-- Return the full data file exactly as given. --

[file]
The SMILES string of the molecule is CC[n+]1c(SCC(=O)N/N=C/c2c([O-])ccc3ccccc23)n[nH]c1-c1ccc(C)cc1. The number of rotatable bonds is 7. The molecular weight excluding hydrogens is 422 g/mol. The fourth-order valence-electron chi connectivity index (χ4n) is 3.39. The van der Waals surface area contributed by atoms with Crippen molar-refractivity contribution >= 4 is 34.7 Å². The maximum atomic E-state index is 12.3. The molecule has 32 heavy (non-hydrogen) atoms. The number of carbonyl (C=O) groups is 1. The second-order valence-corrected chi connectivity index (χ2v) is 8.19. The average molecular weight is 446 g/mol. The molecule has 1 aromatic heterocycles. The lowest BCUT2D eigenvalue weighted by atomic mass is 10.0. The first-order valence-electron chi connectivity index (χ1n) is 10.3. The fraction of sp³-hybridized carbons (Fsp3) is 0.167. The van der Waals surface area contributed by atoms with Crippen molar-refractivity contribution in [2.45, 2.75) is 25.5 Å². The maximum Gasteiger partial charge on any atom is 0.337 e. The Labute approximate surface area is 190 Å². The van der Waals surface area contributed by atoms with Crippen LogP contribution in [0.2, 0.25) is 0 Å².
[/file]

The SMILES string of the molecule is CC[n+]1c(SCC(=O)N/N=C/c2c([O-])ccc3ccccc23)n[nH]c1-c1ccc(C)cc1. The number of rotatable bonds is 7. The molecular weight excluding hydrogens is 422 g/mol. The fourth-order valence-electron chi connectivity index (χ4n) is 3.39. The van der Waals surface area contributed by atoms with Crippen molar-refractivity contribution >= 4 is 34.7 Å². The maximum atomic E-state index is 12.3. The molecule has 32 heavy (non-hydrogen) atoms. The number of carbonyl (C=O) groups is 1. The second-order valence-corrected chi connectivity index (χ2v) is 8.19. The average molecular weight is 446 g/mol. The molecule has 1 aromatic heterocycles. The lowest BCUT2D eigenvalue weighted by atomic mass is 10.0. The first-order valence-electron chi connectivity index (χ1n) is 10.3. The fraction of sp³-hybridized carbons (Fsp3) is 0.167. The van der Waals surface area contributed by atoms with Crippen molar-refractivity contribution in [2.45, 2.75) is 25.5 Å². The maximum Gasteiger partial charge on any atom is 0.337 e. The Labute approximate surface area is 190 Å². The van der Waals surface area contributed by atoms with Crippen LogP contribution in [0.2, 0.25) is 0 Å².